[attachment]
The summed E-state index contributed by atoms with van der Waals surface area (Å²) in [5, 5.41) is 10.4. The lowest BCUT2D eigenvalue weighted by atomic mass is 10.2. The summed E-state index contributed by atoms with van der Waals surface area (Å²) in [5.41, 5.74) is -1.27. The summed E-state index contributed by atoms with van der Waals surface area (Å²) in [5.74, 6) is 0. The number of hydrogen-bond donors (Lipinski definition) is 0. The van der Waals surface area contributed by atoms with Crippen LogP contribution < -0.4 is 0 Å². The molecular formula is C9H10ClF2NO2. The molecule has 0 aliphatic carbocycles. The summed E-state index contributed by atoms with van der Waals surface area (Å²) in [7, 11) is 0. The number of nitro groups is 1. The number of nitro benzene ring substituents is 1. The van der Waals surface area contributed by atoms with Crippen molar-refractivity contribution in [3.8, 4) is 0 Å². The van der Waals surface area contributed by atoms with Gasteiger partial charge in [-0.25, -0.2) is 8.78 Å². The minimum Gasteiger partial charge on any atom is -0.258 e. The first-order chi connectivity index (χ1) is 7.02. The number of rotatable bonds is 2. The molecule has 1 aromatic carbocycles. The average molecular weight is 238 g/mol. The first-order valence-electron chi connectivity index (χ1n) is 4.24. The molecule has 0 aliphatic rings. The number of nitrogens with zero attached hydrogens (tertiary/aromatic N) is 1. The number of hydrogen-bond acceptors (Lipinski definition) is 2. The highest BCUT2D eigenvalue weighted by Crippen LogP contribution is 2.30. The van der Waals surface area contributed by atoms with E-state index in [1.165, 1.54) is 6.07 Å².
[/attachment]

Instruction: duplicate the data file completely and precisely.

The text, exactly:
The summed E-state index contributed by atoms with van der Waals surface area (Å²) in [5, 5.41) is 10.4. The lowest BCUT2D eigenvalue weighted by atomic mass is 10.2. The summed E-state index contributed by atoms with van der Waals surface area (Å²) in [5.41, 5.74) is -1.27. The summed E-state index contributed by atoms with van der Waals surface area (Å²) in [5.74, 6) is 0. The number of hydrogen-bond donors (Lipinski definition) is 0. The van der Waals surface area contributed by atoms with Crippen LogP contribution < -0.4 is 0 Å². The molecular formula is C9H10ClF2NO2. The molecule has 0 aliphatic carbocycles. The summed E-state index contributed by atoms with van der Waals surface area (Å²) in [7, 11) is 0. The number of nitro groups is 1. The number of nitro benzene ring substituents is 1. The van der Waals surface area contributed by atoms with Crippen molar-refractivity contribution in [3.8, 4) is 0 Å². The van der Waals surface area contributed by atoms with Gasteiger partial charge in [-0.25, -0.2) is 8.78 Å². The minimum Gasteiger partial charge on any atom is -0.258 e. The first-order chi connectivity index (χ1) is 7.02. The number of rotatable bonds is 2. The molecule has 1 aromatic carbocycles. The average molecular weight is 238 g/mol. The first-order valence-electron chi connectivity index (χ1n) is 4.24. The molecule has 0 aliphatic rings. The number of nitrogens with zero attached hydrogens (tertiary/aromatic N) is 1. The number of hydrogen-bond acceptors (Lipinski definition) is 2. The highest BCUT2D eigenvalue weighted by Crippen LogP contribution is 2.30. The van der Waals surface area contributed by atoms with E-state index in [1.165, 1.54) is 6.07 Å².